What is Asset Performance Management?


In this post, we explore what separates asset performance management from AM (and O&M), the road ahead for asset performance management, and how Bay4 Energy is leading the way in delivering higher ROI through intelligent performance management.

Below is a recent conversation between Dennis W. Odden, President of Bay4 Energy Services and Jim Porco, Bay4 Energy Marketing Director covering valuable insights into the intricacies of asset performance management.


There has been a number of discussions recently about the growing importance of performance management and system optimization. You only need to look at the number of companies focusing more attention on system optimization software to realize APM has started to anchor deeply in our industry.  Does Bay4 Energy have an official definition of APM?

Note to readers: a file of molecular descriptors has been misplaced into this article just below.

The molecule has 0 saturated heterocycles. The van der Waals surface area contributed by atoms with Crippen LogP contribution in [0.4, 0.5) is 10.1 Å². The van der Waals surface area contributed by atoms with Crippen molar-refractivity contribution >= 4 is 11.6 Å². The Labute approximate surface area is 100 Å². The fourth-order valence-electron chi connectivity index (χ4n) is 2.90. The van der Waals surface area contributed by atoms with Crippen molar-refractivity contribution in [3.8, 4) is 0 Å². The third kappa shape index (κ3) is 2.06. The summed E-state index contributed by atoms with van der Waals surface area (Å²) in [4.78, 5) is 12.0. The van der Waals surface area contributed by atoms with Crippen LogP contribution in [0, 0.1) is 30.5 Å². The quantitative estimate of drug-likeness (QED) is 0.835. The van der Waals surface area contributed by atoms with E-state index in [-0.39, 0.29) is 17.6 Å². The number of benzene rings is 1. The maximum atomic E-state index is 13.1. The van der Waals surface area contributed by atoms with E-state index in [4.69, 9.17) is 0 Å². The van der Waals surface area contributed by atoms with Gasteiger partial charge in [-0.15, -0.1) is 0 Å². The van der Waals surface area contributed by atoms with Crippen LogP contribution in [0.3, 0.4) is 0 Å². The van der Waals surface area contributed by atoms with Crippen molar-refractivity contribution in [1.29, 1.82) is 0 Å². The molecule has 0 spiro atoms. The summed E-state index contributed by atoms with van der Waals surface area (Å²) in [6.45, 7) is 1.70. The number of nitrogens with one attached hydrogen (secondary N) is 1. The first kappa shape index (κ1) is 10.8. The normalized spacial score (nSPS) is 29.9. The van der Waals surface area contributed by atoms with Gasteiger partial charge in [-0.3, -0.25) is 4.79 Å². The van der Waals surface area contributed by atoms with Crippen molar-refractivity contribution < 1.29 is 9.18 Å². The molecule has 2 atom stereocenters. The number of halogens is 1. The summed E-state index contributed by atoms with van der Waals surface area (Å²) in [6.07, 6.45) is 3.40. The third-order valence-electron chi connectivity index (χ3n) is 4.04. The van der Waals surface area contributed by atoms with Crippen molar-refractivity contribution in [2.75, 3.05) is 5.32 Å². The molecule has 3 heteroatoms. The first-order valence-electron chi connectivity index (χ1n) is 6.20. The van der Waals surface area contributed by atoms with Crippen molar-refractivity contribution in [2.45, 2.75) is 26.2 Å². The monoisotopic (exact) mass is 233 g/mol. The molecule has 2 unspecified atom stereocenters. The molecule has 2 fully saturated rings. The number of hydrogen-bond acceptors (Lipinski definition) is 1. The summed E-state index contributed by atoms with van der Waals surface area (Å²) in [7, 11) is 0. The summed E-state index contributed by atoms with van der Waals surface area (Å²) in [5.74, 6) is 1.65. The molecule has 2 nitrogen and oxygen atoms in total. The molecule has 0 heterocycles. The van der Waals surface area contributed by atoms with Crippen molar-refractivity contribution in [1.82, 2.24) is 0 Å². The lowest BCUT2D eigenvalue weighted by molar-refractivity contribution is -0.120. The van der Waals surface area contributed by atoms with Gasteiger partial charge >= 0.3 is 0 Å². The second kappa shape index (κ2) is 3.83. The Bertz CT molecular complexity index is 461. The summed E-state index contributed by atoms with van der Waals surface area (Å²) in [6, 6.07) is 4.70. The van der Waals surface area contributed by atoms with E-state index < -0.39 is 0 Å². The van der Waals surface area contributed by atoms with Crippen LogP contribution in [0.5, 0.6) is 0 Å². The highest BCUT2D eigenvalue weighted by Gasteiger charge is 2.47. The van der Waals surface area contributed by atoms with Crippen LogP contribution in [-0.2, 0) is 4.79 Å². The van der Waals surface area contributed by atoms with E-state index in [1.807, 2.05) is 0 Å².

Jim:  Asset Performance Management is not only about contracts, billing and scheduling, but also the systems themselves, seeking to optimize performance through continuous system monitoring to ensure production is maximizing for facility owners.  It is not only ensuring the legal, fiscal and tax elements of a system are monitored and optimized, but also the production and performance of the system is optimized for owners and investors.

Dennis:  Yes this is close, but I would go deeper.  Let me suggest that Asset Performance Management (APM) encompasses the proficiencies of data capture, visualization and analytics that are integrated to improve the reliability and optimization of physical assets.